A provocative inquiry into the necessity of “a new map with the digital world and the traits it calls for, and with the old physical world and the traits it calls for, and with the borders clearly marked where the two realms conflict.”
Refreshingly, Axelrod (Director, Creative Writing/Loyola Univ. Chicago; A Point of Vanishing: A Memoir of Two Years in Solitude, 2015, etc.) doesn’t deliver a screed against cybertechnology but rather a series of philosophical meditations on the consequences of connecting ourselves digitally to the point where the realm of the screen is a world unto itself. In the woods of Vermont, where he had found sanctuary from media stimuli, he reflected on how “everything I encountered—or didn’t encounter—was quietly altering my sense of time, my sense of place, and the quality of my attention and memory. What I was experiencing was changing how I was experiencing.” His return to civilization resulted in sensory overload, as long walks in the woods gave way to crowded sidewalks of pedestrians focused on the experience provided by their earbuds and omnipresent smartphones, both connecting and isolating each one of them. Throughout this illuminating journey, Axelrod explores how conversational inquiry has reduced itself to texts and tweets, how a Google search has convinced a civilization that everything it needs to know can be known instantly, and how GPS gives us directions that undermine the serendipity of finding one’s own way. He discusses the concept of “neural Darwinism,” how “natural selection happens on both sides of your eyes” and “certain populations of neurons get selected and their connections grow stronger, while others go the way of the dodo bird.” The author also ponders identity, interaction, mystery, and the strange sense of returning to one place, physically and geographically, while adapting to the cyber realm, where “we’re effectively living in two places at once.”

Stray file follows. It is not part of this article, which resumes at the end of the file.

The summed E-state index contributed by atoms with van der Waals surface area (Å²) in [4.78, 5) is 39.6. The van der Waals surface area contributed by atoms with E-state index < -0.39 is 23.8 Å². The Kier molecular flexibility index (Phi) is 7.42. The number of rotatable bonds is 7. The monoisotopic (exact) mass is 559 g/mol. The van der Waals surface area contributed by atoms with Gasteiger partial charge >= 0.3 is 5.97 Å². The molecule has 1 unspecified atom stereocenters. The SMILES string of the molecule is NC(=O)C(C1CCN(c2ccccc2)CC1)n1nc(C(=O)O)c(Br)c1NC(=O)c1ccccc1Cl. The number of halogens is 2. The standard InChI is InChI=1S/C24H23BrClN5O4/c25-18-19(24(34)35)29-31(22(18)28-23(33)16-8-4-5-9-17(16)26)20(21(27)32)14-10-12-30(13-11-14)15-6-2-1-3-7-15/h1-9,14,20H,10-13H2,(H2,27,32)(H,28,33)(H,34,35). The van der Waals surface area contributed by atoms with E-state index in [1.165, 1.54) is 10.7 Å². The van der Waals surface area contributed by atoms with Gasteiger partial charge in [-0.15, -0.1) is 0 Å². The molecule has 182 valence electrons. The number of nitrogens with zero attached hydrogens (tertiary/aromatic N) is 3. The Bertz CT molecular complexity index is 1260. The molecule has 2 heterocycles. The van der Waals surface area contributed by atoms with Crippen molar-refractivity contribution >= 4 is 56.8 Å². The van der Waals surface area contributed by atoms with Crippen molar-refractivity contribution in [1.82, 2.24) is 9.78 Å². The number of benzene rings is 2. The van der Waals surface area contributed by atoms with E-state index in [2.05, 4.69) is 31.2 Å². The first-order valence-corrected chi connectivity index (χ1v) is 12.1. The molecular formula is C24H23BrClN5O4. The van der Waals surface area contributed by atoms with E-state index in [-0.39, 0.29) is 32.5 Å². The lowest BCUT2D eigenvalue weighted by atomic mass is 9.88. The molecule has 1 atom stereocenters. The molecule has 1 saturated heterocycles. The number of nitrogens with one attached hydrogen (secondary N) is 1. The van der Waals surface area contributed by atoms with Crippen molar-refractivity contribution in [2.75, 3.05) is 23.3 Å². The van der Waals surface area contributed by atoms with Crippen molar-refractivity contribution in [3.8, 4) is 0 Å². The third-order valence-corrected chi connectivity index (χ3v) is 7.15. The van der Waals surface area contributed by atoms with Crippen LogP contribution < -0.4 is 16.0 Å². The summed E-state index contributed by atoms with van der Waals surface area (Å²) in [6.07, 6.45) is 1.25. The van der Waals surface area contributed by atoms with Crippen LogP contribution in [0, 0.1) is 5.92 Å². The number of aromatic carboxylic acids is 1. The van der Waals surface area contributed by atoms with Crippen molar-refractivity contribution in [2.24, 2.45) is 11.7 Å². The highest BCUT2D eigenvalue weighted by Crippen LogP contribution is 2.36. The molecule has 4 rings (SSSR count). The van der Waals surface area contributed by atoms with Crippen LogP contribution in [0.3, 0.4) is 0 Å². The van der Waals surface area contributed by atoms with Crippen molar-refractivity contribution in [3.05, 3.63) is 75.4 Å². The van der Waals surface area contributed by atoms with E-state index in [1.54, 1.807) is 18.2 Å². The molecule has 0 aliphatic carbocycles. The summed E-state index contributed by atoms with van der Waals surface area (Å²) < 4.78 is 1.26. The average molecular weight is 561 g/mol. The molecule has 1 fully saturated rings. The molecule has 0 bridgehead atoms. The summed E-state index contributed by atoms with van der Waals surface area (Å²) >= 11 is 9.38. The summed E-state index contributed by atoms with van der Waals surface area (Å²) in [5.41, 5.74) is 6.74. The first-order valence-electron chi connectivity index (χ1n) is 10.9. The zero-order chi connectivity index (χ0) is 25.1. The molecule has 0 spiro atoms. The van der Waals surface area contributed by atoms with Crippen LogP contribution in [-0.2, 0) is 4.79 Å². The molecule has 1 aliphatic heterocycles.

The wide focus of a generalist makes readers reflect profoundly on what we lose as the cyberworld tightens its leash.